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I recently broke my desk chair and I wanted to make something new out of it. The cushioning foam and the fabric were on good condition so I decided to collect them and make a stool as I have some cable drums lying around my house.

Material :
- Cable drum (( Dimensions))

- Cushioning foam

- Fabric (About 5 centimeters bigger than the drum diameter)

- Paint (Optional)


Tools:

- Marker pen

- Box cutter

- Stapler

- Sanding paper (Optional but recommended)

- Brush (Optional)

Step 1: Sand It (and Paint It)

I used to work on building site and I noticed that the electrician were throwing away all their empty cable drums, so I asked them and collected a few. The only flaw they had was that they spent a few nights outside and got dirty from the weather, meaning that they now need a bit of sanding.

The first thing to do is to decided which side will be up and which one will be down, that way you can spare time sanding the apparent sides only. The faces you need to sand are the cylinder and one of the inner discs which will be on the lower part of the stool. Of course you can sand the others sides too, but the two outer discs will be hidden (One will face the ground and the other will be covered), and the other inner side will be partly covered and hidden by the angle of view.

Then sand it until you get something smooth and clean. Finally you can apply varnish or paint (It can help hiding some flaws in the wood).

Step 2: Resize the Foam

That's an easy one, just put the drum on the foam and trace a circle around around it, then cut it and go to the next step.

Step 3: Fix the Fabric

For this one you might need a friend:

Lay the fabric on the floor, center the foam on it and put the drum above upside down. You will now need to apply pressure on the the drum to compress the foam in order to get the fabric well taut once it's fixed. You can try to put heavy objects on it, but the simplest way to do so is to ask a friend to stand on it (Your friend doesn't have to be heavy).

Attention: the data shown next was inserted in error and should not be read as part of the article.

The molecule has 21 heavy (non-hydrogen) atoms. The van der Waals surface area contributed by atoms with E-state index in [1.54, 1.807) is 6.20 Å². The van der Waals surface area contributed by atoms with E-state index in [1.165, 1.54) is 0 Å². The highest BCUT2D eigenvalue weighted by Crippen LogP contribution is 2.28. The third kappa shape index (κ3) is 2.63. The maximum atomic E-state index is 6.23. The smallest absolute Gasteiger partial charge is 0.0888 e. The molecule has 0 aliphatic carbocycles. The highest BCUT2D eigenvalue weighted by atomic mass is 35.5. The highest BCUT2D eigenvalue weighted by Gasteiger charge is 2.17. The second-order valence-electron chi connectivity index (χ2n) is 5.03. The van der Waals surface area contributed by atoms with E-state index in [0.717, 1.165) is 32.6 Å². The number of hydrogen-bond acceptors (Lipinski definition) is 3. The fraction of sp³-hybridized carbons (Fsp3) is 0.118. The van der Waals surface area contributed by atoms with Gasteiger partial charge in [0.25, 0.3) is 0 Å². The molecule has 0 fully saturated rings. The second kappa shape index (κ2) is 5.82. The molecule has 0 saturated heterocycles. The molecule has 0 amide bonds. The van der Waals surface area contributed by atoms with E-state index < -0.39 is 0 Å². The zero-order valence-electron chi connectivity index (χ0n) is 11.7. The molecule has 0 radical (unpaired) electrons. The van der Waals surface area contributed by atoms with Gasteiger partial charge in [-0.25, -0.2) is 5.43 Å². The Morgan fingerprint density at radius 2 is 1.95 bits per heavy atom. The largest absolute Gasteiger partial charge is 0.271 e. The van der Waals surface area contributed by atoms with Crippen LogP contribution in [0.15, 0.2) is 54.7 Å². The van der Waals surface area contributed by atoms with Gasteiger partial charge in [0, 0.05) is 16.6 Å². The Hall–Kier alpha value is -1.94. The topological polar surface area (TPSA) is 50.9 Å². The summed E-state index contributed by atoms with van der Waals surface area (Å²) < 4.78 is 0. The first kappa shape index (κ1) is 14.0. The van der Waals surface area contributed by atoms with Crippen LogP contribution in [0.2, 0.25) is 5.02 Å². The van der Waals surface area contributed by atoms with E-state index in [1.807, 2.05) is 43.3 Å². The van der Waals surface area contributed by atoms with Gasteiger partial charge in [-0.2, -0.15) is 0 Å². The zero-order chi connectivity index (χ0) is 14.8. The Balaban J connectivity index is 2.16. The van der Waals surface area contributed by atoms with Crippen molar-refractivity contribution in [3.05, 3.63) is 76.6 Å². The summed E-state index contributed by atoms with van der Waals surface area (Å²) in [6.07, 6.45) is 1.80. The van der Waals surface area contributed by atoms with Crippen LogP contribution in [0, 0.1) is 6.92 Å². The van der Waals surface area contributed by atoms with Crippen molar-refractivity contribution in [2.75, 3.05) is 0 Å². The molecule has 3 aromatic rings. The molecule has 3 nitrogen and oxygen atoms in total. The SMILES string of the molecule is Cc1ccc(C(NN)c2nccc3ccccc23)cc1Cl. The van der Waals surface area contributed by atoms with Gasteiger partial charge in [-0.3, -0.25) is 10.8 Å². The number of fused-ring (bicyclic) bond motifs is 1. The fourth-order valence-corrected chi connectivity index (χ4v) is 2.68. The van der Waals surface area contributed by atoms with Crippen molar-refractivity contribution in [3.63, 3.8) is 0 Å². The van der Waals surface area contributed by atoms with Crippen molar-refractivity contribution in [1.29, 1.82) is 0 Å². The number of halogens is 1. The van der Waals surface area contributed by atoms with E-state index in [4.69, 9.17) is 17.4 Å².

You can now proceed stapling the fabric on the drum. Stretch the fabric as you staple it, the method to get it well taut is to staple alternately on the opposite side while you turn around the drum.

Step 4: Adjustments

In my case, the stapler wasn't strong enough so I had to use a hammer to fully push/mash the staples inside the wood. By the way, if you have a better solution for that, I'd be happy to learn it =)

Because the fabric is a bit larger than the drum diameter, it can be seen hanging loose (As in the picture). If so, use the box cutter to remove those parts, but do not cut too close from the staples or it can loosen the whole fabric.

You're done now. I've thought about some improvements I could make, like pads underneath to avoid scratches on wooden floor. I also thought about cutting the upper disc of the drum to make the seat square instead of keeping it round. If you have any other idea, please tell me !

I made one of these before but I used a crayon theme. <br><br>
<p>Seems nice, do you have any picture of it?</p>
No I don't have pictures of it right now but I will look in my files and I will send a picture later.
Looks really good! They make electric staplers that would staple into the wood.
<p>Yeah, I thought about that, but I wasn't sure the problem came from the stapler because it works fine on regular wood. I think I'm gonna buy one of those electric stapler/nail gun to give it a try.</p>

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